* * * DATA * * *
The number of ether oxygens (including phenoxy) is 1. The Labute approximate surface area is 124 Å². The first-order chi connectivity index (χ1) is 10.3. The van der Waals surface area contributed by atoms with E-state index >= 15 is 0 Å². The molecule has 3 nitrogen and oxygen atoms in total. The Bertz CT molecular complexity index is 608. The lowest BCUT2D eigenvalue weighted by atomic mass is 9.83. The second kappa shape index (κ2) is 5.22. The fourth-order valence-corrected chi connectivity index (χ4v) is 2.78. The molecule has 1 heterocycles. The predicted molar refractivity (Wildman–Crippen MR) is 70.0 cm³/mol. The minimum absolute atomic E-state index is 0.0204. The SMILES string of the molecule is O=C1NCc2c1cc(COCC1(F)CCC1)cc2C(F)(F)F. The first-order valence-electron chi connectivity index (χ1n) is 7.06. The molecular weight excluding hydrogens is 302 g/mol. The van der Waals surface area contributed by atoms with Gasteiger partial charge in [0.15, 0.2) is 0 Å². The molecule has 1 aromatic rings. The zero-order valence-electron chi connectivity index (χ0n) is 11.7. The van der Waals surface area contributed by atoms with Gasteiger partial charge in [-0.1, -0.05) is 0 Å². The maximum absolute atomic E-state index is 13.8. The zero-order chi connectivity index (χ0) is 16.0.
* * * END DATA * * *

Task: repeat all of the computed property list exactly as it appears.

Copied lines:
The number of ether oxygens (including phenoxy) is 1. The Labute approximate surface area is 124 Å². The first-order chi connectivity index (χ1) is 10.3. The van der Waals surface area contributed by atoms with E-state index >= 15 is 0 Å². The molecule has 3 nitrogen and oxygen atoms in total. The Bertz CT molecular complexity index is 608. The lowest BCUT2D eigenvalue weighted by atomic mass is 9.83. The second kappa shape index (κ2) is 5.22. The fourth-order valence-corrected chi connectivity index (χ4v) is 2.78. The molecule has 1 heterocycles. The predicted molar refractivity (Wildman–Crippen MR) is 70.0 cm³/mol. The minimum absolute atomic E-state index is 0.0204. The SMILES string of the molecule is O=C1NCc2c1cc(COCC1(F)CCC1)cc2C(F)(F)F. The first-order valence-electron chi connectivity index (χ1n) is 7.06. The molecular weight excluding hydrogens is 302 g/mol. The van der Waals surface area contributed by atoms with Gasteiger partial charge in [0.15, 0.2) is 0 Å². The molecule has 1 aromatic rings. The zero-order valence-electron chi connectivity index (χ0n) is 11.7. The van der Waals surface area contributed by atoms with Gasteiger partial charge in [-0.1, -0.05) is 0 Å². The maximum absolute atomic E-state index is 13.8. The zero-order chi connectivity index (χ0) is 16.0.